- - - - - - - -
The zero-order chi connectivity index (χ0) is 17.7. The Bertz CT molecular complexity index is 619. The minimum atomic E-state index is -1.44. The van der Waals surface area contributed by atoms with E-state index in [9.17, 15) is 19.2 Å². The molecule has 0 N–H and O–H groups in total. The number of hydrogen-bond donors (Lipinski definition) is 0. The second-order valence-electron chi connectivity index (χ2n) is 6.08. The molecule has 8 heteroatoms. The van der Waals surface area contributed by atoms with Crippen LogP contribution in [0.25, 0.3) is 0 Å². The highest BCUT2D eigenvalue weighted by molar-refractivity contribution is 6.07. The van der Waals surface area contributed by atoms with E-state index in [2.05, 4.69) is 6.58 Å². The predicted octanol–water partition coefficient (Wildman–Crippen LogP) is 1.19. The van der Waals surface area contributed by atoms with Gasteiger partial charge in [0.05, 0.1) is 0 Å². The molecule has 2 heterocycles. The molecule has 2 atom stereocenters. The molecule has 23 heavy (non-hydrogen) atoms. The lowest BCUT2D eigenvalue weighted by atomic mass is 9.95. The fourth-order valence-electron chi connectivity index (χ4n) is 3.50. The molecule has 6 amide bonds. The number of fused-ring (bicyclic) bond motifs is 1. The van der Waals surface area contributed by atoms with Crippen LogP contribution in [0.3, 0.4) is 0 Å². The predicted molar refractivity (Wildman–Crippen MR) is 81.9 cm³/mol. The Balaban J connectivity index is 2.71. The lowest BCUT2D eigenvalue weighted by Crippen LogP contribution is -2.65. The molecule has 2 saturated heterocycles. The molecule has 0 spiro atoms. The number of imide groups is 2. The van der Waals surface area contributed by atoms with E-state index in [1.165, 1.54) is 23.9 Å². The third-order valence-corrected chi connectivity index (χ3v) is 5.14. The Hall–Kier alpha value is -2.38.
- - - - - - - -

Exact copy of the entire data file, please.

The zero-order chi connectivity index (χ0) is 17.7. The Bertz CT molecular complexity index is 619. The minimum atomic E-state index is -1.44. The van der Waals surface area contributed by atoms with E-state index in [9.17, 15) is 19.2 Å². The molecule has 0 N–H and O–H groups in total. The number of hydrogen-bond donors (Lipinski definition) is 0. The second-order valence-electron chi connectivity index (χ2n) is 6.08. The molecule has 8 heteroatoms. The van der Waals surface area contributed by atoms with Crippen LogP contribution in [0.25, 0.3) is 0 Å². The highest BCUT2D eigenvalue weighted by molar-refractivity contribution is 6.07. The van der Waals surface area contributed by atoms with E-state index in [2.05, 4.69) is 6.58 Å². The predicted octanol–water partition coefficient (Wildman–Crippen LogP) is 1.19. The van der Waals surface area contributed by atoms with Gasteiger partial charge in [0.05, 0.1) is 0 Å². The molecule has 2 heterocycles. The molecule has 2 atom stereocenters. The molecule has 23 heavy (non-hydrogen) atoms. The lowest BCUT2D eigenvalue weighted by atomic mass is 9.95. The fourth-order valence-electron chi connectivity index (χ4n) is 3.50. The molecule has 6 amide bonds. The number of fused-ring (bicyclic) bond motifs is 1. The van der Waals surface area contributed by atoms with Crippen LogP contribution in [0.3, 0.4) is 0 Å². The predicted molar refractivity (Wildman–Crippen MR) is 81.9 cm³/mol. The Balaban J connectivity index is 2.71. The lowest BCUT2D eigenvalue weighted by Crippen LogP contribution is -2.65. The molecule has 2 saturated heterocycles. The molecule has 0 spiro atoms. The number of imide groups is 2. The van der Waals surface area contributed by atoms with E-state index in [1.165, 1.54) is 23.9 Å². The third-order valence-corrected chi connectivity index (χ3v) is 5.14. The Hall–Kier alpha value is -2.38.